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Depop 1 Headquarters and Offices East Village

The thumbnail of the Depop app announces, “hello we’re open,” and with their particular business model, they are. A free app, Depop enables sellers to be directly linked to buyers from all over. It aims at being easily accessible by keeping up with trends in technology, as well as creating a network and cyber community of sorts.

To be featured on the app, sellers must follow the Depop photo tips including wearing the actual item, using natural daylight, focusing in on the object for sale, and having a dynamic composition. With an incentive for sellers to take nice photos, the site, set up like Instagram, is aesthetically pleasing - great for both seller and buyer. When clicking on an object of interest, buyers are able to see the name of the product, its description and price, and multiple vantage points when provided. Then the buyer can like, comment, buy, and/or privately message the seller.

Scrolling through the app, shoes, clothing, and accessories seemed to be the most common products, but there was also a fair mix of beauty products, stuffed animals and miscellaneous items. The most interesting item I came across was a vintage deer antler brooch from Scotland.

Depop was founded by Simon Beckerman, in Italy in 2011, with an aim to “build a marketplace to connect friends.” It had to be “mobile, fun, and social.” That was exactly the type of environment the Sideways Team walked into at their 1st Street office. The Depop Team had formed their own sense of community, a company that truly felt connected. They warmly invited us to ask a few questions and then quickly moved into their quirky “Depop formation,” for a group photo.

Before leaving, the Depop Team asked to take our photo, too. “We take photos of everyone who comes in here,” one explained. Sure enough, there were about forty or so photos covering their designated wall. “We are the wall, Depop is the wall,” another added. In both their exhibited in-office camaraderie and network-enabling app, Depop is the wall - a bunch of smiling faces now connected by the single, common thread that Beckerman envisioned. The Sideways Team is proud to be a part of that wall, too.

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Depop 1 Headquarters and Offices East Village
Depop 2 Headquarters and Offices East Village
Depop 3 Headquarters and Offices East Village

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Nalata Nalata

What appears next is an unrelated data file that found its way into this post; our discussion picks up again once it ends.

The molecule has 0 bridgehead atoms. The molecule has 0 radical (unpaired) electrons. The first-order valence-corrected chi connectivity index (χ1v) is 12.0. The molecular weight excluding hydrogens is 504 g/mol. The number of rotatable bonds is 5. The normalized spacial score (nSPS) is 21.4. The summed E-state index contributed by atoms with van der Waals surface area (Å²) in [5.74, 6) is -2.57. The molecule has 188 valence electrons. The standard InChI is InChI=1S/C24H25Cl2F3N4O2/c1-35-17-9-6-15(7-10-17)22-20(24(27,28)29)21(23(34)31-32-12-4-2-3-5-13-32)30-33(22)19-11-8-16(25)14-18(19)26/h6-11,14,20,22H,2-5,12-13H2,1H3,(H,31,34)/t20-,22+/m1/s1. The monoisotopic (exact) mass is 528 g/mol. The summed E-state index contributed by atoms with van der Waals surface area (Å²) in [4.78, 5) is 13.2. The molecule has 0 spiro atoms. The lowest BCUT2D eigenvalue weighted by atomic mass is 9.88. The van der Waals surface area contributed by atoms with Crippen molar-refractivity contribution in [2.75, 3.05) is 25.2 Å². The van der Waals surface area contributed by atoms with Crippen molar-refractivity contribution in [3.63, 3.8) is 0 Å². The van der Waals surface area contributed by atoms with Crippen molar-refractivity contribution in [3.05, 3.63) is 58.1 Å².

A dainty shop located on Extra Place - that little side street off of 1st Street where the Ramones photographed an Album Cover - Nalata Nalata features high quality décor sourced mainly from Japan. In the same way that Manhattan Sideways shares the stories of businesses on the sidestreets of Manhattan, Nalata Nalata, as their website explains, “is a retail experience founded on promoting awareness of the people and stories behind our curated lifestyle products.”On my first visit to Nalata Nalata, I spoke with Angelique J.V. Chmielewski, who co-founded the business with her husband, Stevenson S.J. Aung. Originally from Alberta, Canada, Angelique came to New York to study fashion design at the Fashion Institute of Technology while Stevenson, her boyfriend at the time, fulfilled his masters in industrial design at the Pratt Institute.Nalata Nalata began as a website beautifully crafted to feature sections like Backstory, with write-ups on the brands behind the pieces, and Journal, detailing the journey and artistic endeavors through captioned photographs. In late 2013, Nalata Nalata opened in Extra Place as a pop-up store and, after falling in love with the spot, the owners decided to make it a permanent stay.Though functional in a traditional way, each product in the store contains intrinsic artistic and narrative values, many sourced from “multigenerational craftsmen who continue to refine their skill.” Angelique first directed me to the porcelain Ju-Bakos, Japanese stacking boxes, which are traditionally used for food on special occasions. Representative of multilayered happiness, each box was crafted with a different glaze.Later, Angelique held up a glass terrarium box designed by 1012 Terra, a company based in Chiba, Japan that is focused on celebrating plant life. In the box was a dried flower reminiscent of the rose in Beauty and the Beast.  “In order to preserve a flower,” she explained, “pin it in the box and flip it upside-down. When it has completely dried out, it will be straight when turned upright.”Though devoted to sharing the works of others, Nalata Nalata is cemented by the artistry of Angelique and Stevenson. From the custom-made cabinets to the slab roof ceiling, the two redesigned the entire interior of the store in the months before its opening, with the help of some additional hands. The carefully selected products perfectly complement the spare, bright space.The store's website also reveals a great deal of artistry, with each piece beautifully photographed, set to a white background, and matched with a whimsical remark and a few lines about its origins, making online shopping more homey and intimate. The wool blankets exclaim, “Cool nights, brisk mornings, frigid afternoons. Whatever weather the day may bring I’m a tried-and-true, dyed-in-the-wool cozy friend… Always by one’s side to provide warmth and comfort.”Nalata Nalata is also working on their own line of products. One recent addition, the denim Ojami, bridges Japanese traditions and contemporary American design.  Handmade in Kyoto, the Ojami are versatile pillows. Angelique and Stevenson enjoy using them as seats to “live low,” but they also function as throw pillows. In the future, the couple hopes to get into more denim and hardware products, while continuing to curate objects they appreciate artistically and sentimentally. For now, Angelique says, “We are just happy to be here.”